Rianne Petter and Mark Mulder are designers and researchers from the Netherlands. The couple operates independent practices that span graphic design, research, writing, and education. Last fall, the couple visited Baltimore to lead a weekend workshop on design research of Maryland Institute College of Art’s graduate graphic design department and I sat down with them at the end of the weekend to talk about their own practice, the role of research in the graphic design process, and the differences between the design discourse of the Netherlands and the United States.
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Rosanne Somerson is a furniture designer, educator, and President of Rhode Island School of Design. After studying industrial design at RISD and running her own practice, she returned to the school in 1985 to teach furniture design, and became the first leader of the new furniture design department. In 2015, she was appointed the 17th president of RISD. In this episode, Jarrett and Rosanne talk about her early career and how she started teaching, how she approaches her presidency like a designer, and what she sees for the future of design education.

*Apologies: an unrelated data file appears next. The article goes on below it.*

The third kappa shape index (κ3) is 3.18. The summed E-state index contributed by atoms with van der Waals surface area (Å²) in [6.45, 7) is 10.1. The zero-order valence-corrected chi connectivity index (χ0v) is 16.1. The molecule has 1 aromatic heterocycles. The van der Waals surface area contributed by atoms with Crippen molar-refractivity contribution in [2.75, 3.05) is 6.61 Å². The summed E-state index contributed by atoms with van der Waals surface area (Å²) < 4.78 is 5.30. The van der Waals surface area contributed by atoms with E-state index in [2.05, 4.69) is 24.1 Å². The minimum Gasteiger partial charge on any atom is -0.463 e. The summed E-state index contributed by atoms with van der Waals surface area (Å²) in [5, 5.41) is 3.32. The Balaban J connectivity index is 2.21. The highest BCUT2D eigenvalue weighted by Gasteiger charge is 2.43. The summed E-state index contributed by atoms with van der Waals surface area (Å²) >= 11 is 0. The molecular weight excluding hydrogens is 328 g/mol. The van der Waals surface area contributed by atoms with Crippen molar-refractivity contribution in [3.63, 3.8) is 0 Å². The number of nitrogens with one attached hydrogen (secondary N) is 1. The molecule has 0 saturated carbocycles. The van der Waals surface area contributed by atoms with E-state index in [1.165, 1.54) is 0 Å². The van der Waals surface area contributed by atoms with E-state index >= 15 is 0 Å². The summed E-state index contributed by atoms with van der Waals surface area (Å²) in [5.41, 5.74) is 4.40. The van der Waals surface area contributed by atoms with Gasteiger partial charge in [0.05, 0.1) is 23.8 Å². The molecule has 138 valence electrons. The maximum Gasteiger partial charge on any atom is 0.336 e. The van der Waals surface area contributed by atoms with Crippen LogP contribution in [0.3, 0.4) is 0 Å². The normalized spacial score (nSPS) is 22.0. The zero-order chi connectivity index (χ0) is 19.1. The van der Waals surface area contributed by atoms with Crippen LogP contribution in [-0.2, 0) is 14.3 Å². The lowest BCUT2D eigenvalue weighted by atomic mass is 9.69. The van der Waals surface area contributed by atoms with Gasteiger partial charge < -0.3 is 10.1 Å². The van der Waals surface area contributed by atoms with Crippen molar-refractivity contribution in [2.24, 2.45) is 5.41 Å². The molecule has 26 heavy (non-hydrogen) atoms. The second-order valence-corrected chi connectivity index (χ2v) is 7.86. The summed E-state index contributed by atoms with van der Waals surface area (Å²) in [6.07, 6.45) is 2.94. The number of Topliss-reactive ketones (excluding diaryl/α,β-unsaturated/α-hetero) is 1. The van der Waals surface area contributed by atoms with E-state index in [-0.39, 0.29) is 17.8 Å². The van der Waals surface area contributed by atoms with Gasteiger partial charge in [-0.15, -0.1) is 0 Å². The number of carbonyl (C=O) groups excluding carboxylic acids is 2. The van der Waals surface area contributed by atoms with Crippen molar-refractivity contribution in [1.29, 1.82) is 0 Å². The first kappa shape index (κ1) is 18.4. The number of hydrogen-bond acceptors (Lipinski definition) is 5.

Reed Kroloff is a renowned educator, writer, critic, and consultant. He’s the newly appointed dean of the Illinois Institute of Technology College of Architecture and previously served as the director of the Cranbrook Academy of Art and dean of the school of architecture at Tulane University. He was also the editor-in-chief of Architecture magazine and runs the consultancy Jones Kroloff. In this episode, Jarrett and Reed talk about his unease in becoming an architect, how he started writing, and how he thinks about running an architecture program.
Mary Banas is a graphic designer and educator. Her independent creative practice, Yes, is More, spans research, teaching, and design. She also collaborates with Breanne Trammell and is on the faculty at California College of the Arts. In this episode, Jarrett and Mary talk about her roundabout journey into teaching, the value of an expanded practice, and how to set up better critiques in the classroom.